2017 TCS New York Marathon – Race of a Lifetime!

NYC Marathon 200M Pic

This is where the happy tears started!

I have been waiting, praying, and dreaming about this race for a very long time. My mother ran the 1987 TCS New York Marathon as her first marathon on her 40th birthday so it has always been a bucket list race for me. I was registered to run it in 2016, but had to defer to 2017, therefore I had to wait another year.

It was worth the wait!

From the start, the race organization was amazing. The logistics for this race seem so daunting, but New York Road Runners handle everything like pros. From the expo, to the start line, to the finish line, to the after party at Marathon Monday in Central Park, everything goes off without a hitch.

I came into this race well trained. My summer my training went great, with the most miles I have ever ran going into a marathon, the fastest and most consistent speed work I have ever done, no niggling pain or injuries, and the most positive mindset. I was so ready.

Getting to the start line was actually fun. I think most people dread the subway ride to the ferry, the ferry ride to the shuttle, and the shuttle ride to the start line, but I really enjoyed it. It gave me a chance to calm down, get focused, and go over my race plan.

The start line was so well organized. The staff was friendly, helpful and energetic. If you are where you need to be, there should be no problems at all.

The start line is exciting, with plenty of room to move around and do your pre-race warm up stretching. The crowd is energetic and in 2017, the weather was absolutely perfect!

I was in the blue wave, so I started on the bottom of the Verranzo-Narrows bridge, which I was grateful for. We walked up to the starting line and I didn’t even notice the initial race elevation. When the gun went off, it already felt like we were on a relatively flat surface. Going up the bridge was easy and effortless, with plenty of room to spread your wings and not feel too crowded.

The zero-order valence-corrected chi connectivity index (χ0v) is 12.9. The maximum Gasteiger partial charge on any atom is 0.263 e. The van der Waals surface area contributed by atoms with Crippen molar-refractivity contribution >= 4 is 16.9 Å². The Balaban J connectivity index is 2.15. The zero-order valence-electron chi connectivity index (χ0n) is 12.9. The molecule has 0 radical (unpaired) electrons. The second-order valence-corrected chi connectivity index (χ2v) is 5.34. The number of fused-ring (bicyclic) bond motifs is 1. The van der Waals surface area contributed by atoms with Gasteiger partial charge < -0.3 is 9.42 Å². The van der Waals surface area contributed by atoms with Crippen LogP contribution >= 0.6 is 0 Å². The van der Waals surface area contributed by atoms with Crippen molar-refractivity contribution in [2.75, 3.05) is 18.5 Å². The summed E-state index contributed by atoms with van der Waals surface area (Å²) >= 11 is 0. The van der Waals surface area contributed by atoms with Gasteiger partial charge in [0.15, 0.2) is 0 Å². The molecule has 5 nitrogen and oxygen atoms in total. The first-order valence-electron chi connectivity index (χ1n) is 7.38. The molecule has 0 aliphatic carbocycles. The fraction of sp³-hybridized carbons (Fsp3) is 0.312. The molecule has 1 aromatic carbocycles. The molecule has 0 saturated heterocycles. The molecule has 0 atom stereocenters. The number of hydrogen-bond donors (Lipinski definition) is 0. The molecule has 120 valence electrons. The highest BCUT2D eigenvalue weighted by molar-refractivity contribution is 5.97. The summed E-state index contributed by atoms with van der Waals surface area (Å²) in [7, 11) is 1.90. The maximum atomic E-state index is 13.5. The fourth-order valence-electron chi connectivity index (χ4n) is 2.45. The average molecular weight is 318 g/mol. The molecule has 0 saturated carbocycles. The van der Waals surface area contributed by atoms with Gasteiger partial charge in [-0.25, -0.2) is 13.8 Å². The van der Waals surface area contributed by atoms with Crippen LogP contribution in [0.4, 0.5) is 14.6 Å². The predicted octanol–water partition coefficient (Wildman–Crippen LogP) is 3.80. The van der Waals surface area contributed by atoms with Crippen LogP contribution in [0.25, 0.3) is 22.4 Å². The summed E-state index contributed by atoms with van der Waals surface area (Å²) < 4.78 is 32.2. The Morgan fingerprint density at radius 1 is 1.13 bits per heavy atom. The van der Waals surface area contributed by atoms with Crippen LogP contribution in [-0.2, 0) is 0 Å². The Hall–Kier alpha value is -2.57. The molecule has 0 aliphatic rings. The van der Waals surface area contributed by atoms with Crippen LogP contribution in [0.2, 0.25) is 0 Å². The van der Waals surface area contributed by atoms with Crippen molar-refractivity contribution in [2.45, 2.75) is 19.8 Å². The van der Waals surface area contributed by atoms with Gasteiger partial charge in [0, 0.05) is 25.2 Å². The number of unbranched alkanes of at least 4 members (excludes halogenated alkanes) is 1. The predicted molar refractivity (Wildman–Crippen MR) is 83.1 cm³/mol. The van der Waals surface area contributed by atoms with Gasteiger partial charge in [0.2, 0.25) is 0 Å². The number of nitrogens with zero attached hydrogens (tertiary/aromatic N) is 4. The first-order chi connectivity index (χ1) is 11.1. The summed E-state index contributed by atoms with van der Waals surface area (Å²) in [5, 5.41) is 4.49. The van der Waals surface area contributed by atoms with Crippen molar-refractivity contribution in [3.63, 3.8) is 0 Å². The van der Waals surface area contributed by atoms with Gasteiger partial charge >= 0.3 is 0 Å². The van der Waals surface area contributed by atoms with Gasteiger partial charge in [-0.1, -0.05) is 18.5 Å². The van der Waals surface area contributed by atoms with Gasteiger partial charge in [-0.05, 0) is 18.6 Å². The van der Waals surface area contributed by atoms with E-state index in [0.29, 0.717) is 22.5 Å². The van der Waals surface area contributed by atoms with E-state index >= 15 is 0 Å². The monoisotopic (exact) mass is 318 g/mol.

Going into miles 2-3 was like going to the start of a long party. The crowds did not disappoint and stayed steady the entire race. Miles 3-10 in Brooklyn were absolutely amazing. Block party after block party! It started to drizzle early on, but it never poured and the rain was actually a nice way to stay cool. The water/aid stations got a little hectic and slippery with all the cups littering the ground, but the volunteers handled it well and I never had any issues.

Miles 15-16 up that dreaded Queensboro bridge were tough. People around me were slowing down considerably, and many were stopping to walk, but I powered up that bridge without stopping. As long as you keep a positive attitude and don’t get too annoyed with dodging and weaving, you are fine.

There were some challenges for this Florida girl, with the 5 bridges looming ahead, but overall the elevation changes didn’t seem too bad. For me, the eventual pain came from the downhills. Coming into The Bronx “entertainment” party was a fun way to settle into that last grueling 10K as the crowds were dancing and screaming like banshees! But this is where my quads started to revolt. The downhills had taken their toll and my legs were screaming. I was able to power through the small hills on 5th Avenue and roll into Central Park. Quads on fire is an understatement though. I would definitely train better on hills if I get the chance to do this race again.

If I had to pinpoint one complaint about the race, it would be the trek through 5th Avenue, but it was not related to the race organization. At this point, it is easy for spectators to get around the barriers, and in some places there were no barriers, so spectators were crossing the road like the were on a Sunday stroll. The worst possible place to cross the course, since at this point we are all just trying to keep moving forward and stopping a runner in their tracks can throw them off rhythm and even cause injury. I had several people walking right in front of me and I could have screamed at them if I wasn’t so focused on putting one foot in front of the other. Miraculously, I made it through without any collisions.

Central Park is a blur, as my quads threatened to lock up but I kept going. The screams were deafening, so I channeled the energy and just kept moving forward. Mile 24 was my slowest mile at 10:10 but I pulled it together and brought it back down under 10 for the last couple miles.

I kept looking for the mile markers at this point because I wanted to stop and walk but I just kept telling myself to get to that next mile marker. Then when I got there, I told myself to get to the next one.

Seeing the 200M mile marker was like heaven and I knew I was almost home. That right about when the happy tears started. I crossed the finish line and the dam broke. I bawled like a baby who just wanted their momma.

My original goal for the New York Marathon when I signed up in 2016 was a 4:30 so I was placed in Wave 3, Green Coral C. My 2017 summer training was on point so I knew I could do better. My new goal was a 4:10. I smashed it crossing the finish line in 4:05:22, a HUGE 30 minute marathon PR! One week later, I am still in shock and awe of my accomplishment on this tough course.